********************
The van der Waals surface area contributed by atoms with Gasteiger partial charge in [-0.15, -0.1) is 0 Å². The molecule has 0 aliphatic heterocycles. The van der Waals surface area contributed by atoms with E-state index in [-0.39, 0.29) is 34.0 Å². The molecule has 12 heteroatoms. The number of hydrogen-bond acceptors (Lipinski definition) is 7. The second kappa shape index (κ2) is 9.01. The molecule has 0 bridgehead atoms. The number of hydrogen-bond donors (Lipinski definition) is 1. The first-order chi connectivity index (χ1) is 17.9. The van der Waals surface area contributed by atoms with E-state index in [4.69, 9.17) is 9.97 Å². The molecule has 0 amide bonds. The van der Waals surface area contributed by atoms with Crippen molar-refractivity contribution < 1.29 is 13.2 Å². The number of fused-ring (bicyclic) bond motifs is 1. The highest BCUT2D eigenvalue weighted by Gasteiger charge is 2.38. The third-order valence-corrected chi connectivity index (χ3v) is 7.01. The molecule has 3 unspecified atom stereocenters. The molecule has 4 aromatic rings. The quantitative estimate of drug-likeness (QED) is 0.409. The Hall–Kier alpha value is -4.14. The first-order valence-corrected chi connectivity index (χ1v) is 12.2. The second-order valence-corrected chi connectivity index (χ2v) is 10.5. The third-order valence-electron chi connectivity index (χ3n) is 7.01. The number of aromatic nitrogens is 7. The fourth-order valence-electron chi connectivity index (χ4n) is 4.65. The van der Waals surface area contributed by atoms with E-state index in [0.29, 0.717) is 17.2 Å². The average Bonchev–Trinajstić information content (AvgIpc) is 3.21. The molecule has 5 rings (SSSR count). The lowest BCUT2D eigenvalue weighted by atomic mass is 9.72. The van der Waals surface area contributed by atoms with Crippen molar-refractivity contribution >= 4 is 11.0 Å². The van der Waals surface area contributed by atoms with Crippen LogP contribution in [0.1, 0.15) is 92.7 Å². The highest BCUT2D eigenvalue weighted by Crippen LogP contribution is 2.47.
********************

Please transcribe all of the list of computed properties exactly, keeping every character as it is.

The van der Waals surface area contributed by atoms with Gasteiger partial charge in [-0.15, -0.1) is 0 Å². The molecule has 0 aliphatic heterocycles. The van der Waals surface area contributed by atoms with E-state index in [-0.39, 0.29) is 34.0 Å². The molecule has 12 heteroatoms. The number of hydrogen-bond acceptors (Lipinski definition) is 7. The second kappa shape index (κ2) is 9.01. The molecule has 0 bridgehead atoms. The number of hydrogen-bond donors (Lipinski definition) is 1. The first-order chi connectivity index (χ1) is 17.9. The van der Waals surface area contributed by atoms with E-state index in [4.69, 9.17) is 9.97 Å². The molecule has 0 amide bonds. The van der Waals surface area contributed by atoms with Crippen molar-refractivity contribution < 1.29 is 13.2 Å². The number of fused-ring (bicyclic) bond motifs is 1. The highest BCUT2D eigenvalue weighted by Gasteiger charge is 2.38. The third-order valence-corrected chi connectivity index (χ3v) is 7.01. The molecule has 3 unspecified atom stereocenters. The molecule has 4 aromatic rings. The quantitative estimate of drug-likeness (QED) is 0.409. The Hall–Kier alpha value is -4.14. The first-order valence-corrected chi connectivity index (χ1v) is 12.2. The second-order valence-corrected chi connectivity index (χ2v) is 10.5. The third-order valence-electron chi connectivity index (χ3n) is 7.01. The number of aromatic nitrogens is 7. The fourth-order valence-electron chi connectivity index (χ4n) is 4.65. The van der Waals surface area contributed by atoms with E-state index in [0.29, 0.717) is 17.2 Å². The average Bonchev–Trinajstić information content (AvgIpc) is 3.21. The molecule has 5 rings (SSSR count). The lowest BCUT2D eigenvalue weighted by atomic mass is 9.72. The van der Waals surface area contributed by atoms with Crippen molar-refractivity contribution >= 4 is 11.0 Å². The van der Waals surface area contributed by atoms with Crippen LogP contribution in [0.1, 0.15) is 92.7 Å². The highest BCUT2D eigenvalue weighted by Crippen LogP contribution is 2.47.